Here’s a clip from the improvised BBC2 sitcom The Trip.
Directed by Michael Winterbottom, Steve Coogan and Rob Brydon play “loose versions of themselves” as they travel around the Peak District, Lake District, Scotland, Lancashire, and the Yorkshire Dales writing food reviews for a national newspaper. Read more about it here.
I watched a great episode of Horizon last night – asking the biggest questions that science can possibly ask: where did everything in our universe come from? How did it all begin? What followed was a dizzying exploration of cosmic bounces, rips and multiple universes. If you like that sort of stuff I can’t recommend it highly enough. Proper BBC documentary film making.
BBC iPlayer – Horizon: 2010-2011: What Happened Before the Big Bang?
I saw this at the weekend for the Winter Olympics.. and loved it.
BBC Sport – Winter Olympics Animation 2010
Marc Craste was briefed by agency RKCR/Y&R to create a film based around a legendary quest, where an Inuit hero retrieves a spiritual stone that has been stolen from a mystical totem by a giant bear. While performing his mission, our hero reveals some pretty nifty sporting skills that would prove useful at the Olympics, including skiing, snowboarding, and curling. The film was commissioned via Red Bee Media, agency: RKCR/Y&R, prod co: Studio AKA, director Marc Craste.
The beeb have a habit of commissioning smart promos for these kind of big events. Remember these?
Delia Derbyshire was born in Coventry, England, in 1937. Educated at Coventry Grammar School and Girton College, Cambridge, where she was awarded a degree in mathematics and music.
In 1959, on approaching Decca records, Delia was told that the company did not employ women in their recording studios, so she went to work for the UN in Geneva before returning to London to work for music publishers Boosey & Hawkes.
In 1960 Delia joined the BBC as a trainee studio manager. She excelled in this field, but when it became apparent that the fledgling Radiophonic Workshop was under the same operational umbrella, she asked for an attachment there – an unheard of request, but one which was, nonetheless, granted.
Delia remained ‘temporarily attached’ for years, regularly deputising for the Head, and influencing many of her trainee colleagues.
A recent Guardian article called her ‘the unsung heroine of British electronic music’, probably because of the way her infectious enthusiasm subtly cross-pollinated the minds of many creative people.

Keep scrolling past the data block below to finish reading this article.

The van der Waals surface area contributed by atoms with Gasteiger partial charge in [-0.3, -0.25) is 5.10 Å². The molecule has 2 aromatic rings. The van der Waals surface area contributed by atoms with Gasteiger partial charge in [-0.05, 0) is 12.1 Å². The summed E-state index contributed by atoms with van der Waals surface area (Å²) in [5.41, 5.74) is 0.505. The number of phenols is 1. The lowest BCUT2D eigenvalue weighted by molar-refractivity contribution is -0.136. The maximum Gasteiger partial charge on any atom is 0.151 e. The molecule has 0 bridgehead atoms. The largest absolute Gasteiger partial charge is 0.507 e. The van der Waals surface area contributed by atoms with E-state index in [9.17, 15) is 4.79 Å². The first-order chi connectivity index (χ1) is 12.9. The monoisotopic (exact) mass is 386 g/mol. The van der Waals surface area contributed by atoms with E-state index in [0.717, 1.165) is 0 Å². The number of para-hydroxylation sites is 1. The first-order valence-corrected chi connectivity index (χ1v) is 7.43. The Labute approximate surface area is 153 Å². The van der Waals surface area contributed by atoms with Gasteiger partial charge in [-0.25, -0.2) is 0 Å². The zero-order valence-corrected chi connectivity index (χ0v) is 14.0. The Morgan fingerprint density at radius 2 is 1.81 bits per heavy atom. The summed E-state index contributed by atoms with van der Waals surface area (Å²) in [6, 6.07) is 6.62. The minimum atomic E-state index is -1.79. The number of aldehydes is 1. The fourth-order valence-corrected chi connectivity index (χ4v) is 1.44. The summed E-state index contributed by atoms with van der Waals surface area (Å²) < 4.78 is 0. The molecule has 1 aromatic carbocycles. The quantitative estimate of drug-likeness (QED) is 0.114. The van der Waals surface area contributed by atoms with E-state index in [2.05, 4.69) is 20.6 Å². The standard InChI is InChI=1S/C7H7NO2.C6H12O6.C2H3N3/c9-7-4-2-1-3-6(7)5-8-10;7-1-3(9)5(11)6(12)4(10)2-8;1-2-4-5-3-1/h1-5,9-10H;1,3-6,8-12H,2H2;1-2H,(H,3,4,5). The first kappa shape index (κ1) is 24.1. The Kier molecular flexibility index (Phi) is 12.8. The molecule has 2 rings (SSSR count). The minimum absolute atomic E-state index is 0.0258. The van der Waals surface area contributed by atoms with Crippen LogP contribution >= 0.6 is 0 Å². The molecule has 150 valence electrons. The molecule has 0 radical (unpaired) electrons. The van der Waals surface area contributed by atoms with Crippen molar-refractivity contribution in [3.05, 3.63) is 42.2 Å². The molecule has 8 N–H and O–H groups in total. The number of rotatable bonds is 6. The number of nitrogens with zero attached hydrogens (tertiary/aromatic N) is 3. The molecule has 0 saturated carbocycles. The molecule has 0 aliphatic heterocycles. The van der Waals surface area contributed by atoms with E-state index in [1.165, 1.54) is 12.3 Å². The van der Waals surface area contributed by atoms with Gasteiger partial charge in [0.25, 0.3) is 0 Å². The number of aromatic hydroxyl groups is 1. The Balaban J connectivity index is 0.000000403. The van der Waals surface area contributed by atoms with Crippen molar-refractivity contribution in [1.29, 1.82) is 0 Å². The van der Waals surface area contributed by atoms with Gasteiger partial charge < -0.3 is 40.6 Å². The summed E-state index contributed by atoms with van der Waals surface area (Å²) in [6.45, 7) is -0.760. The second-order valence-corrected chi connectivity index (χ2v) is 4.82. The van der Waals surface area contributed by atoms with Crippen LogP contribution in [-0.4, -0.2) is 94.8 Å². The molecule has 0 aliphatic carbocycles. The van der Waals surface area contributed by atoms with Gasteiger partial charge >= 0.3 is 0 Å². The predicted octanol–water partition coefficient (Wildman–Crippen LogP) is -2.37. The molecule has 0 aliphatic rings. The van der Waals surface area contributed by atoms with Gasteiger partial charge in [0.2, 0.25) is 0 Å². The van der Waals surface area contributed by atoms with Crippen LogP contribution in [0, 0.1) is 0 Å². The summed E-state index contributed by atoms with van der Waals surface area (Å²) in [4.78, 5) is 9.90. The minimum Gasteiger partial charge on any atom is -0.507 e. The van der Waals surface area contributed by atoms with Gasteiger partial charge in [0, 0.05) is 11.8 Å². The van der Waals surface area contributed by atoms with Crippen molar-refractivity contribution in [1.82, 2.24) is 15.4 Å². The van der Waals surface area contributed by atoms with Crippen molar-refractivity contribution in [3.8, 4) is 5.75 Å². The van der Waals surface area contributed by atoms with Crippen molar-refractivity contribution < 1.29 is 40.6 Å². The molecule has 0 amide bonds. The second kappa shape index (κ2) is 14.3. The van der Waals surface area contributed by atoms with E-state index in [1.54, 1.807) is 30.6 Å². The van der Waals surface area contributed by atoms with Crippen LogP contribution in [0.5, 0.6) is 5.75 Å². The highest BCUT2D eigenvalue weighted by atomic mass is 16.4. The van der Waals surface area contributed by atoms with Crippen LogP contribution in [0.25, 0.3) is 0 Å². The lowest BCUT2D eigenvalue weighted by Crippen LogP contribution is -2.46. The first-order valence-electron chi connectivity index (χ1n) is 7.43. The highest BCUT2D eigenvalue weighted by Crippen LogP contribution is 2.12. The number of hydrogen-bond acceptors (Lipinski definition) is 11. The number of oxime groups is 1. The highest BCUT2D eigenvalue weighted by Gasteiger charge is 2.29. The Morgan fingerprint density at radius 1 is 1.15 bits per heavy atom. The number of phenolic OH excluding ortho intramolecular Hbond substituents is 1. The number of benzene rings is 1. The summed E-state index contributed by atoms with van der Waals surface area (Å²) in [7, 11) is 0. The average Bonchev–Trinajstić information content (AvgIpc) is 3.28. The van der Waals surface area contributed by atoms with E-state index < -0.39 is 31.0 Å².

She had exploratory encounters with Paul McCartney, Karlheinz Stockhausen, George Martin, Pink Floyd, Brian Jones, Anthony Newley, Ringo Starr and Harry Nilsson.
Britain from Above will make use of technology to create stunning images of Britain from above.
Using aerial and satellite photography, groundbreaking filming technology, data mapping, and exclusive archive Britain from Above will look at varied issues from how four million people move around Greater London each day and how football crowds move to why ‘phantom’ traffic jams inexplicably appear on motorways.
422 South created ground breaking CGI sequences revealing never seen before patterns of life in modern Britain. Starting with GPS data mapping the movements of London taxi cabs, commercial aircraft, Channel shipping, refuse trucks and schoolchildren, 422 MD and senior programmer Craig Howarth translated lists of raw numeric co-ordinates sampled at regular time intervals, into coherent animated paths. 422′s VFX team, led by Art Director Dave Corfield and VFX supervisor Andy Howell visualised the resulting paths in Maya and composited them with satellite imagery of the UK using Shake. The result is simultaneously beautiful, surprising and informative.
The BBC also teamed up with Jason Hawkes Aerial Photography who have specialised in creating aerial photography since 1991.
Britain from Above will be aired on BBC One, Two and Four and available online through the iPlayer and this website where you can also rewind through time at 20 sites around the country.
The first episode is this Sunday at 9pm on BBC One.
The BBC are to offer their online service for free through The Cloud Wi-Fi network. This follows an annoucement that from O2 that the iPhone will be given free usage of the same hotspots, although the highly unclear “fair usage” policy applies to the iPhone.
The BBC also confirmed that Mac users will be able to use its iPlayer TV catch-up service from the end of the year. Interestingly though, the official annoucement added that “The broadcaster has signed a deal with Adobe to provide Flash video for the whole of the BBC’s video services, including a streaming version of its iPlayer.”
So hopefully that’s a final goodbye to Microsoft DRM and the wobbly RealPlayer technology. As Flash Player adds new codecs and keeps improving quality surely a cross-platform solution was the only way to go.